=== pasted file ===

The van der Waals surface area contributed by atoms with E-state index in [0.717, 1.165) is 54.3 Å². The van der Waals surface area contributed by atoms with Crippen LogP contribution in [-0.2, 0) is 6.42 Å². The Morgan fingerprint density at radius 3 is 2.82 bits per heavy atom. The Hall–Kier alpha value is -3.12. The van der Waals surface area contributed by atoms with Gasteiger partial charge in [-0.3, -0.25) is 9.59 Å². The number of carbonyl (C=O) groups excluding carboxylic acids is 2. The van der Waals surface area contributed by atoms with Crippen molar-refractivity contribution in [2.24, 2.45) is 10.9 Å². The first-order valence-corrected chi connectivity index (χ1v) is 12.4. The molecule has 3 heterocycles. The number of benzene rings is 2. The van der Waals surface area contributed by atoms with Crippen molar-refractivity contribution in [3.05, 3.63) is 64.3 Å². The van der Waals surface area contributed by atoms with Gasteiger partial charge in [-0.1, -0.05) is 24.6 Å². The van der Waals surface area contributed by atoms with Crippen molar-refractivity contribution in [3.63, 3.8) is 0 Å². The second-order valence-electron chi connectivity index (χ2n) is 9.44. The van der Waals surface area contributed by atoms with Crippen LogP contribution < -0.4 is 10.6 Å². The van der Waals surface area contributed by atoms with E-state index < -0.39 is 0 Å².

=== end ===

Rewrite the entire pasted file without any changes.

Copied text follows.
The van der Waals surface area contributed by atoms with E-state index in [0.717, 1.165) is 54.3 Å². The van der Waals surface area contributed by atoms with Crippen LogP contribution in [-0.2, 0) is 6.42 Å². The Morgan fingerprint density at radius 3 is 2.82 bits per heavy atom. The Hall–Kier alpha value is -3.12. The van der Waals surface area contributed by atoms with Gasteiger partial charge in [-0.3, -0.25) is 9.59 Å². The number of carbonyl (C=O) groups excluding carboxylic acids is 2. The van der Waals surface area contributed by atoms with Crippen molar-refractivity contribution in [2.24, 2.45) is 10.9 Å². The first-order valence-corrected chi connectivity index (χ1v) is 12.4. The molecule has 3 heterocycles. The number of benzene rings is 2. The van der Waals surface area contributed by atoms with Crippen molar-refractivity contribution in [3.05, 3.63) is 64.3 Å². The van der Waals surface area contributed by atoms with Gasteiger partial charge in [-0.1, -0.05) is 24.6 Å². The van der Waals surface area contributed by atoms with Crippen molar-refractivity contribution in [3.63, 3.8) is 0 Å². The second-order valence-electron chi connectivity index (χ2n) is 9.44. The van der Waals surface area contributed by atoms with Crippen LogP contribution < -0.4 is 10.6 Å². The van der Waals surface area contributed by atoms with E-state index < -0.39 is 0 Å².